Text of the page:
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Neuroinflammation is a fundamental immune response designed to protect the body from harm that can arise from both endogenous and exogenous sources. It is characterized by increased activation of glial cells, secretion of proinflammatory cytokines, permeability of the blood-brain barrier, and invasion of peripheral leukocytes. Microglia, the resident immune cells of the central nervous system, are the initial responders to pathogens or tissue damage and are responsible for initiating an inflammatory response.
Microglia activation is highly regulated. Under healthy conditions, microglial cells are maintained in an immune-suppressed, “resting” state due to inhibitory signaling from cell-surface and soluble ligands from surrounding neurons. During this time, ramified microglia contribute to brain homeostasis by eliminating or remodeling synapses, supporting myelin turnover, monitoring neural firing, and actively scavenging the local environment for pathogens or tissue damage. Upon detection of a brain insult, microglial cells retract their processes and transform to an ameoboid shape, a process called microglia activation. Though not fully understood, it is believed that microglia activation is initiated through both removal of the inhibitory neuronal signaling and activation of pattern-recognition receptors by exogenous pathogen-associated molecular patterns (PAMPs) and/or endogenous damage-associated molecular patterns (DAMPs).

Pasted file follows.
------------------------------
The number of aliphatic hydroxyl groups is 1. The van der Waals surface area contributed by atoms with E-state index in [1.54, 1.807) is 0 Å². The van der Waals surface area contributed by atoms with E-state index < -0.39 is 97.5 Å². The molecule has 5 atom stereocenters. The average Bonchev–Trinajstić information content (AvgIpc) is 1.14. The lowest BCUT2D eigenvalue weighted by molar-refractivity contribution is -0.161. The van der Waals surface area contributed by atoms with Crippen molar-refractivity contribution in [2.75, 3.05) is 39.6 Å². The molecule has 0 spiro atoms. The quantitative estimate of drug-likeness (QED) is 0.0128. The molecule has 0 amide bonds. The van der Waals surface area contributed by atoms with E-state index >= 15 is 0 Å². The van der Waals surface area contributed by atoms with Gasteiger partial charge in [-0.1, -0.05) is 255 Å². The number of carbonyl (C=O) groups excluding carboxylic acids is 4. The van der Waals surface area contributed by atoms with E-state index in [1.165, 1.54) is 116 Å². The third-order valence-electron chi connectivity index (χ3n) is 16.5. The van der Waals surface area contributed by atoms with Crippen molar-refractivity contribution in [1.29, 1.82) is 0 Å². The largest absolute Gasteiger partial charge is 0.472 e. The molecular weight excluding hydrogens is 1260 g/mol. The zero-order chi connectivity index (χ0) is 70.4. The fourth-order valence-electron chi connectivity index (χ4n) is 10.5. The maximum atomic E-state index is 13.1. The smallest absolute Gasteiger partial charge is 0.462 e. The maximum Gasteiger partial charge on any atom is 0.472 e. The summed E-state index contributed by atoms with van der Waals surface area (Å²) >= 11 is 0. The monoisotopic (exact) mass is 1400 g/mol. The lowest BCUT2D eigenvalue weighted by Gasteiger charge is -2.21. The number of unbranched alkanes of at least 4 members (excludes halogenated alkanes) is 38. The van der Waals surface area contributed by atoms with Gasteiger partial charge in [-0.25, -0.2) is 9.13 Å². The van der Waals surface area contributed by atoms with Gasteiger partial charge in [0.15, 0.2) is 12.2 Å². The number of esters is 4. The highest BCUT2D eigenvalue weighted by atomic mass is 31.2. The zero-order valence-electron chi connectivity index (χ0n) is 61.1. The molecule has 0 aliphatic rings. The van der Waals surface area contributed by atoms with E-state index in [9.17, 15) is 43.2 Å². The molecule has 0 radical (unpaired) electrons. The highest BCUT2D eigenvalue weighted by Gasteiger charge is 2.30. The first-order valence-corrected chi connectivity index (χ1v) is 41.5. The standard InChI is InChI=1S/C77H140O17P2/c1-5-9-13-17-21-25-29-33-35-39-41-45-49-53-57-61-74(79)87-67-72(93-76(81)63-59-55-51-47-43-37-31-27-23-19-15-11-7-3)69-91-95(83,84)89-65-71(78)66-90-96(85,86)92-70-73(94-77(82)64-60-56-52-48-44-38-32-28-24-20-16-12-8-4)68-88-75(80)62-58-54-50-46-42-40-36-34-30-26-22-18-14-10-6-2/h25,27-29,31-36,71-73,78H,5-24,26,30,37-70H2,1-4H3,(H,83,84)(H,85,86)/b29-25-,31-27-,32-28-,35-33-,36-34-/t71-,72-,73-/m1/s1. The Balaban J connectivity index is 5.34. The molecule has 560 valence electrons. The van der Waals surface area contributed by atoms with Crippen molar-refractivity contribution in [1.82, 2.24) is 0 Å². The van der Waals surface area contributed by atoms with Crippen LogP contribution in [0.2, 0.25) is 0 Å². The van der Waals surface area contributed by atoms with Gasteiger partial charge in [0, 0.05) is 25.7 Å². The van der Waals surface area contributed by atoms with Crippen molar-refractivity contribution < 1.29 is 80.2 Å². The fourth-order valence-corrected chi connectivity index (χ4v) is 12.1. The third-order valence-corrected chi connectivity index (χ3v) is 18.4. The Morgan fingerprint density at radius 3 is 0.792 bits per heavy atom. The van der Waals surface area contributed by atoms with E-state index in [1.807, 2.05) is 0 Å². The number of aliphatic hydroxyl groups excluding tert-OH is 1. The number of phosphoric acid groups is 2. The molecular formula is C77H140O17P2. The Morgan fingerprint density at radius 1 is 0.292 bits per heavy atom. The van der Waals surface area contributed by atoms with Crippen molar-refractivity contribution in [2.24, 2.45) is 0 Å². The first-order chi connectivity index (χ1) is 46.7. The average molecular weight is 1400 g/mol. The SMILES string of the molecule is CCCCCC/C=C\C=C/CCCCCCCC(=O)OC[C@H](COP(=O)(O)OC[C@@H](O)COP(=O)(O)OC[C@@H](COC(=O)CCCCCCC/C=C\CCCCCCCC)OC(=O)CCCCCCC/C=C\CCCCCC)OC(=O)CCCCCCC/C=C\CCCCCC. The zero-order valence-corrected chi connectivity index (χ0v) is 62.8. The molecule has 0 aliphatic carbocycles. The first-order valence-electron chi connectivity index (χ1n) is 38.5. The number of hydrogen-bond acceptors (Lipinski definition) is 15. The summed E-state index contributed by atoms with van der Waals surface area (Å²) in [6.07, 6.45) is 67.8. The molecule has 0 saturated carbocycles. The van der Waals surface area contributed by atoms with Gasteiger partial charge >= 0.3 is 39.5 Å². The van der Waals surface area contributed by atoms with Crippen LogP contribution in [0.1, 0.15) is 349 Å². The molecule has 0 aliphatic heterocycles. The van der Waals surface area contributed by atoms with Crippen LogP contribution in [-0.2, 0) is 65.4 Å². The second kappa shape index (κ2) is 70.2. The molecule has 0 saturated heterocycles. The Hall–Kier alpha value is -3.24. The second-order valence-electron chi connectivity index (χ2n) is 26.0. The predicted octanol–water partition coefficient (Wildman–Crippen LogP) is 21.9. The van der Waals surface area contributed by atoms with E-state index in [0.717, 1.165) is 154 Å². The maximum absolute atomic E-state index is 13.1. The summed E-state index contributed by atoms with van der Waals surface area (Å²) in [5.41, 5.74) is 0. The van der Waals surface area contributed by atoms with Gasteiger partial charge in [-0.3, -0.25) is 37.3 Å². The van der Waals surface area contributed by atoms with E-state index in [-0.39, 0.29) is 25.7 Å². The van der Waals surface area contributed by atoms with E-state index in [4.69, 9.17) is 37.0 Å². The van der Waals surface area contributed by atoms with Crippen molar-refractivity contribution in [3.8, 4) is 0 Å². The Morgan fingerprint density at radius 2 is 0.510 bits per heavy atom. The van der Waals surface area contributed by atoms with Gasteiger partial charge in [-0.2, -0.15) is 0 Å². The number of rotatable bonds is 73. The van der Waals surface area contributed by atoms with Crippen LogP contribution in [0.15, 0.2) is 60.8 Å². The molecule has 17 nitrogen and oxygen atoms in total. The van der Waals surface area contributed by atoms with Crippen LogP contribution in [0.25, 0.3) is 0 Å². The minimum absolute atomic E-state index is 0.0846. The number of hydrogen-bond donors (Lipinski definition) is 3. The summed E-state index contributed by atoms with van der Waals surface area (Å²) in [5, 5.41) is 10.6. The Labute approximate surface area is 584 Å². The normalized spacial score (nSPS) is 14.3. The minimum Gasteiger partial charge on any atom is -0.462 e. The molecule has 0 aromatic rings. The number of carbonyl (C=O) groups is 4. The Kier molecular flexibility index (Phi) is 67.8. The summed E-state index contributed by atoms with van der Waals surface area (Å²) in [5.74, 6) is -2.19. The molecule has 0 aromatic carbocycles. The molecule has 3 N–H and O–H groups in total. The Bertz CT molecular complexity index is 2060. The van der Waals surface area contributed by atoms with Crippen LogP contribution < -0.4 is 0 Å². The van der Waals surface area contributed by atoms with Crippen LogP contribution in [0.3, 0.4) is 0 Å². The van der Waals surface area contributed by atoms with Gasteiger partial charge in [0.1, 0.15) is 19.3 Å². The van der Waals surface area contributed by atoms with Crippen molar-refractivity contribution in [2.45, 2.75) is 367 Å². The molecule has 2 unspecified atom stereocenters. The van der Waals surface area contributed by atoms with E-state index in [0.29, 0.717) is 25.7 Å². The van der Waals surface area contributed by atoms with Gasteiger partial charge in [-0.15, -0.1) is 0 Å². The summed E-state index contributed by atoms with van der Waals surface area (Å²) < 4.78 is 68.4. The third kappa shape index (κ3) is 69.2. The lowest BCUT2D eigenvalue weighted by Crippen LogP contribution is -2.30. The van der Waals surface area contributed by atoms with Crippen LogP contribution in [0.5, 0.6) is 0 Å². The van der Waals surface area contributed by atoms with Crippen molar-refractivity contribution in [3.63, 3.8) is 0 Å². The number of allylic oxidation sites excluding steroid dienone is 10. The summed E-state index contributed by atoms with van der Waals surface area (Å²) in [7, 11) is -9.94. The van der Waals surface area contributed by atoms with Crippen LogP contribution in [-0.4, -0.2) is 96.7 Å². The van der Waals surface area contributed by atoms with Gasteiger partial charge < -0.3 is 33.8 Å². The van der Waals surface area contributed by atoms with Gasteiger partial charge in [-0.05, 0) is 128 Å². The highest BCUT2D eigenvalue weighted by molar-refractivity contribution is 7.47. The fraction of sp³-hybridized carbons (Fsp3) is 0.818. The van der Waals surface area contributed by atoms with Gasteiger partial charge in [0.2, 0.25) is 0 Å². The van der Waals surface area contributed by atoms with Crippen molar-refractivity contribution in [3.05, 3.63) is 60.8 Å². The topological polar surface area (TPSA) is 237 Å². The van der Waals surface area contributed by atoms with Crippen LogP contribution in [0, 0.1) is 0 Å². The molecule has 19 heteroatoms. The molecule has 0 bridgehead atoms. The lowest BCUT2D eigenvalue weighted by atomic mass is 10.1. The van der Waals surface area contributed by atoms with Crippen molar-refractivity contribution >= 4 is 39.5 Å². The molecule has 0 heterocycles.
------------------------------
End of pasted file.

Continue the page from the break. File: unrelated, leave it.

Activated microglia are capable of acquiring diverse and complex phenotypes that display different cell-surface and intracellular markers, secrete different factors, and exhibit different functions. Originally, it was viewed that microglial cells acquired one of two phenotypes when activated; the classically activated (M1) phenotype that promotes a proinflammatory response and the alternatively activated (M2) phenotype that facilitates an anti-inflammatory response. Since then, different M2 phenotypic variations, termed M2a, M2b, M2c, and M2d, have been characterized. Recently, researchers have suggested that microglia activation is even more complex in that there is a range of activation states for microglial cells that span from the M1 to M2 phenotypes and, depending the signal encountered, the phenotype of the activated microglia will fall somewhere along this spectrum. The initial response after an insult is proinflammatory and is mediated by M1 microglia. Over time, the response is shifted to be anti-inflammatory. This transition, which is facilitated by M2 microglia, is needed to properly repair damaged tissue and maintain homeostasis. During chronic neuroinflammation, which underlies many neurodegenerative diseases, microglial cells are continually activated by proinflammatory stimuli. These chronically activated microglia will continue to produce inflammatory cytokines and reactive oxygen/nitrogen species, which leads to neuronal death.
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